I would suggest that you discuss how serious the matter is with your doctor and if this should be considered medical child abuse or not. Depending on where you live, you may also be able to contact an anonymous hotline to discuss the matter.

The definition of child abuse or neglect in the US is:

  • “Any recent act or failure to act on the part of a parent or caretaker, which results in death, serious physical or emotional harm, sexual abuse or exploitation”; or
  • “An act or failure to act which presents an imminent risk of serious harm.”

I cannot say whether long-term over medication with paracetamol or ibuprofen would be considered serious enough to fall within this definition. A doctor should be able to guide you. You can read more about child abuse and neglect and how to act here.

You ask about medical child abuse, and I don’t know if you just use this term, thinking that too much medication to a baby simply is abuse, or if you mean the actual term and diagnosis Medical Child Abuse.

Medical Child Abuse is actually a diagnosis (MCA) (earlier called Munchausen Syndrome by Proxy). This is, thankfully, very rare and involves a mental health problem where a caregiver (usually the mother) makes up or causes illness or injury in her child. You can read about MCA symptoms here. If the only thing your friend does is to give Tylenol and/or Motrin to her baby, MCA does NOT seem likely though, if you read about the symptoms in the link. I just wanted to mention it, in case there are other things going on too that you didn’t write about.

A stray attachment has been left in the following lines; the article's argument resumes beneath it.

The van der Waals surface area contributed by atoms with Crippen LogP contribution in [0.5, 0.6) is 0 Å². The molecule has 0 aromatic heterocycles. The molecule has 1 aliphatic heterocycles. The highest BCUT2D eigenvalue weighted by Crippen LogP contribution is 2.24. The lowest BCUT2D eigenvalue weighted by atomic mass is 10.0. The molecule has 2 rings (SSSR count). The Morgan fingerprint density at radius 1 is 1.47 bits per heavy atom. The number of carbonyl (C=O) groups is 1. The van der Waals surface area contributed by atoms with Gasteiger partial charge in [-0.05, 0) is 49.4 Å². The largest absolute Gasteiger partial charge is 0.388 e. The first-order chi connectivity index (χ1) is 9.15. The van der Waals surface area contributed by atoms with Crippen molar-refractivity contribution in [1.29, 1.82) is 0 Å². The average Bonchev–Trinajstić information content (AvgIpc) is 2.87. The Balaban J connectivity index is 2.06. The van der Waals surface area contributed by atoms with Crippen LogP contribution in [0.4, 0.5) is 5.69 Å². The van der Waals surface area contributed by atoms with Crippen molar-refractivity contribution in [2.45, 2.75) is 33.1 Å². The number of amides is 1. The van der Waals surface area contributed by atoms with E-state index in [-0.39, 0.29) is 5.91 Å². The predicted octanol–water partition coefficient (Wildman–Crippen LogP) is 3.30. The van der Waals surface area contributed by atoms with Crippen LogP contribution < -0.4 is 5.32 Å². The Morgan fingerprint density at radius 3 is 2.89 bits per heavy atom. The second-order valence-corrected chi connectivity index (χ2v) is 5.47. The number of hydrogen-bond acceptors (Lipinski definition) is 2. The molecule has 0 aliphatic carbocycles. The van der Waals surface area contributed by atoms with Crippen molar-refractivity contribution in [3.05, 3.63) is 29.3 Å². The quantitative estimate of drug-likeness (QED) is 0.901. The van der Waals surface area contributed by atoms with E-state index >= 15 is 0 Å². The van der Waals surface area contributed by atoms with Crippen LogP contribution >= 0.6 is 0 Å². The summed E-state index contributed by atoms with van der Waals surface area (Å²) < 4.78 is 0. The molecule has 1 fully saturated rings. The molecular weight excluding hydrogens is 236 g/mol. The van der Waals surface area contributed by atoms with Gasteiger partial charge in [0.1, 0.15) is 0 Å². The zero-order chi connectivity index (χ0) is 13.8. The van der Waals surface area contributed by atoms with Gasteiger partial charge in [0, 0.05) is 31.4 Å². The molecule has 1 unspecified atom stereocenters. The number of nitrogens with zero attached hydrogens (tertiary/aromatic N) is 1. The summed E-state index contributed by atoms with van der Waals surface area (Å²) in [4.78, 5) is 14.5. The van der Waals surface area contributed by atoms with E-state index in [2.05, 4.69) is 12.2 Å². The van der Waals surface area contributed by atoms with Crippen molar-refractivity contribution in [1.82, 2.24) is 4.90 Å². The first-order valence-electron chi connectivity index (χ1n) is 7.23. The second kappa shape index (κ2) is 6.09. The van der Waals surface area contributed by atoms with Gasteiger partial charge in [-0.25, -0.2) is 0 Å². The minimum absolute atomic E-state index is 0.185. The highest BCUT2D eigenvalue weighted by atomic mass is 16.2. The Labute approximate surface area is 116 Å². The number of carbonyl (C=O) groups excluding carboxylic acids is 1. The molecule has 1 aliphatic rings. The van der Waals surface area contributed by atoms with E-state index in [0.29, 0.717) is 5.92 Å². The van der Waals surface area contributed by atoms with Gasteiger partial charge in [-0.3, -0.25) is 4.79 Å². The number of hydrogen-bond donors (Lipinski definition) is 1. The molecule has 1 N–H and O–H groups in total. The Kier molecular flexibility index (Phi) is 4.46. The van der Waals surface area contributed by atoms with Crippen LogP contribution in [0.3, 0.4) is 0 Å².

On the other hand, Medical Child Neglect is defined as parents either not seeking necessary care for their children or not following necessary instructions and medications that doctors give them to treat illness. This behavior can put their children’s health at risk as well.

I don’t know if your friend’s behavior falls in either of these categories.

Conclusion

All this said, there may, of course, be good medical reasons that you are not aware of for your friend’s medication of her baby. Your first step should certainly be to talk to her, express your concerns, and see if she needs help.

She is lucky to have a friend that is concerned,

All the best!

Paula
(Answer approved by our Medical Reference Team)

This Post Has 2 Comments

  1. Gayle

    My daughter’s friend gives her baby, who is now 18 months old Tylenol to make her sleep better. She has been doing this for a long time. I keep the baby four nights a week and I have trouble getting her to sleep (I don’t give her anything unless she is sick). The Tylenol abuse has me furious but I don’t know how to get it stopped. I am afraid she may be damaging the baby’s liver. My daughter has found the hidden bottles and marked them. If we confront her she will know we searched her room, but I am worried about the baby. She is like a grandchild to me.

    It is not just infant Tylenol either; my daughter also found children’s chewables and she isn’t old enough for that.

  2. autismepi

    Please use acetaminophen only when absolutely necessary. Long term use during pregnancy has now been linked to autism like adverse development in the child. Studies have not yet been done looking what is given to the child, but it is certainly plausible that it may have similar adverse autism like effects.

Comments are closed.